“Let us look at the two possibilities: in the first, you are sent packing. Papa is enraged, and it is most likely that he also decides to dismiss poor, innocent Miss Brontë”— though I believe she has some true affection for Anne, she said this last with something of a sneer—“for no other crime than being your unfortunate sister, and so my sisters are without a governess, just when everyone has become used to one another, and Papa and Mamma must again advertise, and who knows what sort of wretched creature they’ll find? I’ll confess that I despise them all, though your sister, in comparison to others I have known, is the best one could ever expect from that peculiar tribe. Meanwhile, Mamma is so sad—tellement triste—without her young Mr. Brontë to pay her court—”
I must have scowled, for she laughed and added, “Now now, sir, please keep that Irish temper at bay…ha ha! What was I saying? Oh yes, Mamma is so sad, and so cross, and thus wishes to deny to her daughter the happiness she once had in arms of her son’s young tutor—no, don’t be shocked, Mr. Brontë, the truth is out, but we both have an interest in keeping each other’s secrets…I hope, at least, to have convinced you of that.”
I could not refrain from grinding—for want of openly gnashing—my teeth. “You said there were two possibilities.”
“Ah, yes, just so. As I was saying, we have a mutual interest in discretion, do we not? For the second possibility is this: all continues as it has been, and should you hear of anything concerning Mr. Roxby—indeed, should I need you to do anything concerning that gentleman—you will be my humble servant. Is that quite clear?”
Miss Lydia Mary Robinson would have the last word, just as she would have her own way, and so spun on her heel and descended the steep road into town, joining Mrs. Marshall without a single backward glance.
Chapter XIII—A Letter for Mr. Roxby
August 25th, 1844 Thorp Green
We have at last returned to the quiet daily life of Thorp Green. I have seen little of Mrs. Robinson—my Lydia—and then only in our proper rôles as mistress and tutor. When reason holds sway, I feel a kind of peaceful relief, for so long as we are apart there can be no discovery; but when, more often, passion gains dominion over me, I crave and ache and yearn for her, and am driven almost mad with desire. To be so near and yet so unable to be together as one! I would rather, I sometimes think, be across the Channel or beyond, than just a few steps away from her chamber, where her soft curves, enveloped in silk, embrace her bed as once they clung to me. Does she think or feel any of this?
This afternoon, at liberty to do as I pleased, I carried my drawing materials outside, for Charlotte has asked for a sketch of my lodgings. It was one of those splendid days of late summer when banks of white clouds render by their contrast the sky an even more brilliant hue, when the soft breeze occasionally hints of the shorter days and cooler seasons to come. I sat behind the Old Hall, on the stump of a tree felled long ago, and began to sketch: the trees bent to the left by years of wintry northern blasts; the little lane, skirted by an old stone wall, leading up to the “Monk’s House” (I thought of my distinctly “un-monklike” behavior there, with Lydia), the old seventeenth-century building with its steeply-pitched roof and tall chimney; the newer addition to the right and the outbuildings to the left; and finally, the brilliant sky and billowing clouds beyond.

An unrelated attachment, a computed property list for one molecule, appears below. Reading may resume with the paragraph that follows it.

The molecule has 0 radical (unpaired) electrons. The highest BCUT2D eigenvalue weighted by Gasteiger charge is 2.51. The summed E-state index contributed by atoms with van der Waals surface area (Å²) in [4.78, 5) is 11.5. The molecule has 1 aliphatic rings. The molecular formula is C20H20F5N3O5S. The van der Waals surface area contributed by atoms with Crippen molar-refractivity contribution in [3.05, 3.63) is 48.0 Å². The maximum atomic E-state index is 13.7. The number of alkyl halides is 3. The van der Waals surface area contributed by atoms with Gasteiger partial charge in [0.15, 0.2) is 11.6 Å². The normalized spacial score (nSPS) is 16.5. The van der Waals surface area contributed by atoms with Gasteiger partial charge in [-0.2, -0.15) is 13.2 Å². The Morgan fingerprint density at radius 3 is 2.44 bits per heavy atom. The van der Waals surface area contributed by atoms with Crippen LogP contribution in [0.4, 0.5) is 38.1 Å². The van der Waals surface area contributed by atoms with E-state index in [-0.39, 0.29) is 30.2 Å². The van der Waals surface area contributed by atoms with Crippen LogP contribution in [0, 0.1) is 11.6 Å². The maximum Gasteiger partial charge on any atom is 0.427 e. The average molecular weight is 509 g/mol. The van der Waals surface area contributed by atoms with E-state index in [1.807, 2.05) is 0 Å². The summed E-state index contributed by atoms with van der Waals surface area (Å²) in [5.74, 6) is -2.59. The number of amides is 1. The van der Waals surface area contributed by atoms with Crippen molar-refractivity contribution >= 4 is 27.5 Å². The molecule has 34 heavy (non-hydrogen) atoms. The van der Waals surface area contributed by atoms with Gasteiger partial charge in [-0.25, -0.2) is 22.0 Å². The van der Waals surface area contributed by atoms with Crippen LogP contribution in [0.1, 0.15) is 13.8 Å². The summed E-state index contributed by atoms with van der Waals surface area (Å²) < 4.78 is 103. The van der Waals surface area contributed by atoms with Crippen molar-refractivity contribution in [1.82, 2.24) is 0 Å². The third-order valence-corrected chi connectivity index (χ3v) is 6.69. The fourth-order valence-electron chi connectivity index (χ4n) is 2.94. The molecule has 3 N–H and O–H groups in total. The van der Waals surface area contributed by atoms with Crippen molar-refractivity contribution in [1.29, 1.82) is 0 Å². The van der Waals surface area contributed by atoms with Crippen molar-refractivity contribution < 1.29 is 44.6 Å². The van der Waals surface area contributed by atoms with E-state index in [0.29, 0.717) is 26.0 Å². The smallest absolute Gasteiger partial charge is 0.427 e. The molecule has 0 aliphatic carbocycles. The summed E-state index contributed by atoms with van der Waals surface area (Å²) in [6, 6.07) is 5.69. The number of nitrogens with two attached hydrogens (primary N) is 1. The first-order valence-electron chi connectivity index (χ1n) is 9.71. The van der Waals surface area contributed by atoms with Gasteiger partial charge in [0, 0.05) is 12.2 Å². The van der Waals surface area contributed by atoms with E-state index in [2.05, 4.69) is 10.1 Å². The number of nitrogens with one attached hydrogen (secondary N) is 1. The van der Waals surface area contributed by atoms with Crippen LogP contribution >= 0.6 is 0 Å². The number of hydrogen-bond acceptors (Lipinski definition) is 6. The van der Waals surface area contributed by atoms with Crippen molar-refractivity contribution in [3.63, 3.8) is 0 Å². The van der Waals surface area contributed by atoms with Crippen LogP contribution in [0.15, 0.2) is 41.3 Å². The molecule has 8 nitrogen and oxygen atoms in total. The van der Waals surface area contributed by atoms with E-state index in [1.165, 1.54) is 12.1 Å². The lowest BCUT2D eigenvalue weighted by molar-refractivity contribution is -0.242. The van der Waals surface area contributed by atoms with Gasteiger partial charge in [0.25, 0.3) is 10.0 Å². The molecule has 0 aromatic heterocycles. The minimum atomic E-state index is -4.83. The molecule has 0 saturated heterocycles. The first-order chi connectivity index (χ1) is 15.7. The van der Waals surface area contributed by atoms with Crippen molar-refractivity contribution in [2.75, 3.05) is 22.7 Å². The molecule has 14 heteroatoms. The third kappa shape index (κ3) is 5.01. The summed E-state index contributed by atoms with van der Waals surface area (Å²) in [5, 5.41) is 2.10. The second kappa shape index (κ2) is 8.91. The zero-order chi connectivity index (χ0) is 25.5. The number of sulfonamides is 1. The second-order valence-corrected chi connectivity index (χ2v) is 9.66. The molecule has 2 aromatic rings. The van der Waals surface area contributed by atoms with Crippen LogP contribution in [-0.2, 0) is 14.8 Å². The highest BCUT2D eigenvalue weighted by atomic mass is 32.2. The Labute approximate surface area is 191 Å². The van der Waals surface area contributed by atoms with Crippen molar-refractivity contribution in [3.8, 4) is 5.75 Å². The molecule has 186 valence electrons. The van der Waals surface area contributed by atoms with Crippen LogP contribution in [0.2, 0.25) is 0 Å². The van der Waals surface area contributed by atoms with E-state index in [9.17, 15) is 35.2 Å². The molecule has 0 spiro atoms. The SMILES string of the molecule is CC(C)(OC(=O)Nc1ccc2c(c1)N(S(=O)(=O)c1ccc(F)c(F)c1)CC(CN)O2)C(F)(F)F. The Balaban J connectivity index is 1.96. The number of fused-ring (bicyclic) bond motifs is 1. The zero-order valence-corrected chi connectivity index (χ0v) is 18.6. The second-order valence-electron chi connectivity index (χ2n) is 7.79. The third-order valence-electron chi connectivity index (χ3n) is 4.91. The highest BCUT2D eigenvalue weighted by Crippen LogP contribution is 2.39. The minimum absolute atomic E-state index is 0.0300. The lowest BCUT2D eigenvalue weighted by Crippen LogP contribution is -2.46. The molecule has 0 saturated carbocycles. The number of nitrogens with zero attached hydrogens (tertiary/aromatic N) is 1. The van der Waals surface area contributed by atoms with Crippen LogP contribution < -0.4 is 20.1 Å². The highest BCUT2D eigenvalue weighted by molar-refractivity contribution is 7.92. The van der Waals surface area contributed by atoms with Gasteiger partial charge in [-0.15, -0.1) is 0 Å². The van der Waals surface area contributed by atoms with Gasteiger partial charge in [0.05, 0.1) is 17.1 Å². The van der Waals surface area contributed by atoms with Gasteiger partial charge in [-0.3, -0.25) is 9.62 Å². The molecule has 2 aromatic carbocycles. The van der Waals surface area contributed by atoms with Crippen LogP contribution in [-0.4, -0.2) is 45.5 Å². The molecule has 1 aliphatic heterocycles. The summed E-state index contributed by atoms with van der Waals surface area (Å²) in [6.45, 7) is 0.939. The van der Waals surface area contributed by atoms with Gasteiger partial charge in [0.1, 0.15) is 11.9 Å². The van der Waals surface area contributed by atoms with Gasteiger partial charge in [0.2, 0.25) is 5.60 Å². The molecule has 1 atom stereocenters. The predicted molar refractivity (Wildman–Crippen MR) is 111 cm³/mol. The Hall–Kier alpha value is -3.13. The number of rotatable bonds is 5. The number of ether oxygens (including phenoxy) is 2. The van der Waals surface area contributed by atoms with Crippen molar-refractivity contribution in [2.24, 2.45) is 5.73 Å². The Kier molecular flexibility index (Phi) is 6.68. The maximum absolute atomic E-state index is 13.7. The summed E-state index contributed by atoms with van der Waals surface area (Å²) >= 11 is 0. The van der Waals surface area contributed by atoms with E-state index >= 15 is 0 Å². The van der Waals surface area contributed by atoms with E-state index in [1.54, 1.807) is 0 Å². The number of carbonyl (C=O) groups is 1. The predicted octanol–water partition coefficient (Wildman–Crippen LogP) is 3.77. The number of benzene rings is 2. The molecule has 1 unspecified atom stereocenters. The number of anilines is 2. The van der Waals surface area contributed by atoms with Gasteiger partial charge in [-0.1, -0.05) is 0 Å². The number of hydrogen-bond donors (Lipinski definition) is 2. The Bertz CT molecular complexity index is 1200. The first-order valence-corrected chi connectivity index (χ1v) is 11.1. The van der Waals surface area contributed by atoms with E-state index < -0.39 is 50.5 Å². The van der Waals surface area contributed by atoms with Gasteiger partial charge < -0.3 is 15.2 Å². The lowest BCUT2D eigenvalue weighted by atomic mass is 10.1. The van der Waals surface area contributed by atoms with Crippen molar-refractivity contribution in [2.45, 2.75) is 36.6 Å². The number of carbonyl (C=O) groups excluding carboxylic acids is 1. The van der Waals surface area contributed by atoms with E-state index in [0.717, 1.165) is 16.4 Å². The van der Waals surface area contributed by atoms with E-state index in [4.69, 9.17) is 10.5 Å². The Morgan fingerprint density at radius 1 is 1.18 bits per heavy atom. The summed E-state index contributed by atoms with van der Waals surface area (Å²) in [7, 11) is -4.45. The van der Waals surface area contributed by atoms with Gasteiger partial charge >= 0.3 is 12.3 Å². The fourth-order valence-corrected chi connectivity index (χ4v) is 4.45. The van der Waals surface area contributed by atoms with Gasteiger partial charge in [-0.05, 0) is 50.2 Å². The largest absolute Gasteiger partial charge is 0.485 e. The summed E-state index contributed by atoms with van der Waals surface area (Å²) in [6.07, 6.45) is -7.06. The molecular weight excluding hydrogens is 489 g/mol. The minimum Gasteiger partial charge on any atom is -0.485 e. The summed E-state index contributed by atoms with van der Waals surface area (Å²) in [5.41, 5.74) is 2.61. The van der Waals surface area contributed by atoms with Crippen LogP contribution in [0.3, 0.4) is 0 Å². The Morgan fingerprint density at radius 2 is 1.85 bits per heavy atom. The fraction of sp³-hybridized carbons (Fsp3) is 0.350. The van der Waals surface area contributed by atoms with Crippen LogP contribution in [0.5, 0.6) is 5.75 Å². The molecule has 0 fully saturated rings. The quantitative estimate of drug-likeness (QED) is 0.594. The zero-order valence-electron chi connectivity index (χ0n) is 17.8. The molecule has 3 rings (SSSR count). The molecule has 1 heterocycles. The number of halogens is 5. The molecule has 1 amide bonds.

I was lost in that blissful inner world of creation—so common in childhood and now so rare—where one loses all sense of time and place, and cannot say how long I worked in silence, a silence broken only by the occasional notes of a songbird and the rustling of leaves that were sere, but not yet ready to fall. It was not until a shadow fell across my sketch that I became aware of the presence of someone standing behind me.
It was Miss Robinson. Her gaze had not met mine directly since that fateful day high above the sea at Scarborough, nor had she addressed a word to me; but now here she was, still in her riding habit from an afternoon outing, a tall beribboned hat cocked jauntily to one side and her eyes twinkling with blue mischief, as confounding and bewitching as ever. She held what appeared to be a small novel in her hands.
I had started when her shadow fell over my sketch, nearly spilling my ink.
“Ha ha, Mr. Brontë, you see, did I not tell you?—you are not the only person capable of sneaking about!”
I knew not how to respond, so held my tongue.
“Mais alors, monsieur, il ne faut pas bouder! Ha ha! You see, your sister has not broken her head—elle ne s’est pas cassé la tête—and heart for naught—she has managed to get some French into my own pate over the years. I am not such a great blockhead as she thinks.” She speaks with great rapidity, and, increasingly, like her mother.